Prior to judgment, liability for infringement, as well as the validity of the patent, is uncertain, and damages are determined in the context of that uncertainty. Once a judgment of validity and infringement has been entered, however, the calculus is markedly different because different economic factors are involved.

Id. at 1362. Although the Federal Circuit has not delineated specific economic factors for courts to assess in an ongoing royalty context, [1] it has noted that a party's position is stronger after prevailing on appeal. Active Video II, 649 F.3d at 1343. Accordingly, the court must exercise its discretion in considering all relevant economic factors presented by the parties and provide a clear explanation of its reasons for the imposed ongoing royalty rate. See Paice II, 504 F.3d at 1315.


Although the court strongly encouraged the parties to be reasonable in their negotiations, (D.I. 420 at 27 n.12), they have provided vastly dissimilar proposals for the appropriate ongoing royalty rate.[2] Cisco argues that the 0.64% effective royalty rate that it has already paid for post-verdict sales is more than what Telcordia is reasonably entitled to. (D.I. 434 at 2 n.2.) In contrast, Telcordia proposes an ongoing royalty based on its market rates of 3.5% for both patents until February 4, 2008 - the expiration of the '763 patent - and 2% thereafter until October 30, 2012 - the expiration of the '633 patent. (D.I. 435 at 2.) As such, Telcordia seeks $20, 592, 108 for total damages and interest. The difference in the parties' positions amounts to roughly $8.9 million.[3] (D.I. 434 at 2; D.I. 435 at 2 n.2, Exs. B, C.)

Telcordia focuses exclusively on Cisco's optical networking system ("ONS") products found to infringe Telcordia's '763 patent.[4] It argues that the '763 patent ongoing royalty period - - between the May 2007 Judgment and the expiration of the '763 patent - represented a key strategic timeframe for Cisco's ONS products from a revenue and product-positioning perspective. (D.I. 435 at 3.) During that timeframe, Telcordia contends that the market for Cisco's ONS products had matured and Cisco enjoyed an upward revenue trend - more than doubling the sales volumes it experienced three to four years earlier.[5] ( Id. at 6.) Telcordia further asserts that Cisco would not have been willing or able to pull the ONS products from the market just when demand was rapidly increasing, because that would have disrupted Cisco' s relationships with strategically important customers, such as, Time Warner, Comcast, and, who relied on the ONS products. ( Id. at 7.) Finally, Telcordia argues that Cisco's decision to continue willfully infringing despite the specter of an ongoing royalty illustrates that it did not have a redesign, or any other practical strategy, to capitalize on the ONS product line without using Telcordia's '763 patent. ( Id. ) Therefore, Telcordia argues its market rates are the appropriate rate for the ongoing royalty because its bargaining position is strengthened by victory at trial, and market conditions evolved in a way that greatly enhanced the value of a license to the '763 patent. ( Id. at 6-7.)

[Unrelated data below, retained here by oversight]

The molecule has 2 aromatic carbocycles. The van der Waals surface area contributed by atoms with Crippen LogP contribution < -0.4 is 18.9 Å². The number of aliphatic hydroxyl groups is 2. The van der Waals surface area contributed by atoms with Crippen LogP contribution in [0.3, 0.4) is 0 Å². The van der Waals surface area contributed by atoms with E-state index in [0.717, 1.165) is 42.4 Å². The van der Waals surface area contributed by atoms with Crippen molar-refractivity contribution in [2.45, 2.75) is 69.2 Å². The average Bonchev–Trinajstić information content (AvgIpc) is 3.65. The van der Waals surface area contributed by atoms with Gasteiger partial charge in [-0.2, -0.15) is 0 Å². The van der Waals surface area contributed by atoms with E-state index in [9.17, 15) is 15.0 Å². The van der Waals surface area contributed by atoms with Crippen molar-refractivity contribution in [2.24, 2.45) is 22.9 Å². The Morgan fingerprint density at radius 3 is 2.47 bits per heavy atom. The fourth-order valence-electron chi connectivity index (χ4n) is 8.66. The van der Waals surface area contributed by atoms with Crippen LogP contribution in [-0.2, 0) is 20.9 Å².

In contrast, Cisco argues that the post-verdict landscape provides little bargaining power for Telcordia to negotiate a rate exceeding the jury's effective royalty rate. At the time of the verdict, the '763 patent, which represents the vast majority of post-verdict sales, [6] had less than nine months before expiration. (D.I. 434 at 4.) Rather than paying the "exorbitant 3.5% royalty, " Cisco contends it could have deferred sales of the accused product, advised its customers not to deploy the systems until after the patent expired, or disabled the accused functionality during the short period until the '763 patent expired. ( Id. ) Cisco argues those options were possible because Telcordia only asserted method claims that required the products to be deployed in a very particular way in a customer's network, [7] ( id.), and the accused functionality is only one of many types of available network protection schemes, ( id. at 5). Cisco similarly argues it could have designed around or avoided infringement of the '633 patent at minimal cost because it already provided noninfringing alternatives and had begun ...